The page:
Geothermal power is power generated from the heat stored underground in the Earth. Although not viable in every location, where it is present it is considered one of the most environmentally-friendly and cost-effective energy solutions over the long run. It is one of a handful of energy solutions looked to by advocates of environmental sensitivity as an alternative to fossil fuels, along with other renewable sources such as wind energy, tidal energy, solar energy, and occasionally hydropower.
Currently, geothermal power accounts for roughly 1% of the world’s total energy production, although this number is significantly higher in some regions. In Iceland, for example, more than 19% of total electrical energy comes from geothermal power, and 87% of all home heating comes from geothermal power. Because of the abundance of geothermal power, Iceland hopes to be the first nation to be completely fossil-fuel independent. The Philippines also make extensive use of geothermal power, with by some accounts more than 27% of all electricity generated by geothermal sources.
The United States, although not a massive producer of geothermal power relative to total power production, is still the world’s largest producer of geothermal power, and has the largest dry steam field in the world, in The Geysers in California. The Geysers alone have a capacity of 1360 megawatts (MW), while fields around the Salton Sea have another 570MW of capacity. Geothermal energy continues to be a growth area in the United States, especially as a greater emphasis is put on developing alternatives to traditional fossil fuels.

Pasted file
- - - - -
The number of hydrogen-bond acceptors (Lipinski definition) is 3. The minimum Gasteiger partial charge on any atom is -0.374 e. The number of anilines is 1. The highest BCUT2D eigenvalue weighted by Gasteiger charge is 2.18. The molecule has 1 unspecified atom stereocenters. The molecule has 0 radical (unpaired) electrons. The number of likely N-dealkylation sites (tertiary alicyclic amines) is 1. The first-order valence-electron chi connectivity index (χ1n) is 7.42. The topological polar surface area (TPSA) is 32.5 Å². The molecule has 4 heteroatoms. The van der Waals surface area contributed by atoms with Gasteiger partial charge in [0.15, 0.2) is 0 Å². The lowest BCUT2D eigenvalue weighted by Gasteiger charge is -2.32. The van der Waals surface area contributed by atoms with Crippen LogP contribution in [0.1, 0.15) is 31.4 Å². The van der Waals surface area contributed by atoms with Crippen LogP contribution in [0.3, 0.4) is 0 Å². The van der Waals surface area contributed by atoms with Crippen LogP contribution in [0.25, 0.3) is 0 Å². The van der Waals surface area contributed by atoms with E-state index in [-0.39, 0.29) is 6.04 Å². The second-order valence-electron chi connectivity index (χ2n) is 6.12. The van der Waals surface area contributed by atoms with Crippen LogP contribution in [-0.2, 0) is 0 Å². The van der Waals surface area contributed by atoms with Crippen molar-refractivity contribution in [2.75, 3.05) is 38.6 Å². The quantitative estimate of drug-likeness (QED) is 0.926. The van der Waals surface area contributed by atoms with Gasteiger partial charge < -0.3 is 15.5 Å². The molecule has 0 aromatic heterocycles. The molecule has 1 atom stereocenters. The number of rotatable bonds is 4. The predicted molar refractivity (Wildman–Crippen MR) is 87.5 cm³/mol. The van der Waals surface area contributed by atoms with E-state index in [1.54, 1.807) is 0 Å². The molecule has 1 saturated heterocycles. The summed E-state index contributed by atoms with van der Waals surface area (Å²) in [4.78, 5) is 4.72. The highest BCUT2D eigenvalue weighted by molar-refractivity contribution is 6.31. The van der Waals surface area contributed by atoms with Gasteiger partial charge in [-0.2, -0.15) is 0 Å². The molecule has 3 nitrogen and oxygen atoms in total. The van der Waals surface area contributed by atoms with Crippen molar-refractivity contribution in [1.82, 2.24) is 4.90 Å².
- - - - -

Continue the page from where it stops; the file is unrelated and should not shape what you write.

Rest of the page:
From an environmental standpoint, it’s difficult to find a more attractive option than geothermal power. Because the system is essentially a closed-loop, there are virtually no emissions, making it arguably the cleanest choice for energy production. Although other power sources, such as solar panels, also have no emissions, the treatments used in production of solar panels are much more environmentally degrading than building a geothermal plant to supply a comparable amount of energy.
From a land use perspective, geothermal is also incredibly positive as an energy source. While coal power plants require roughly nineteen acres per MW, and nuclear power plants require between five and ten acres per MW, geothermal plants can use as little as one acre per MW, and rarely more than eight acres per MW. Unlike many other plants, they are also very scalable, allowing small plants to be built to supply geothermal power to rural areas, and enormous plants to be built for metropolitan areas.
Geothermal energy is also largely renewable, as the reservoir of heat from the inside of the Earth is massive when compared to the amount used in power generation, even if scaled up enormously. Unlike other renewable sources like solar panels or wind turbines, geothermal energy is also very dependable. Because the energy source is the heat from the Earth itself, which fluctuates very little, energy is always available. This means that a geothermal plant can operate at around 90% of capacity year round, without experiencing fluctuations based on sunlight or seasonal wind patterns that plague other alternative sources.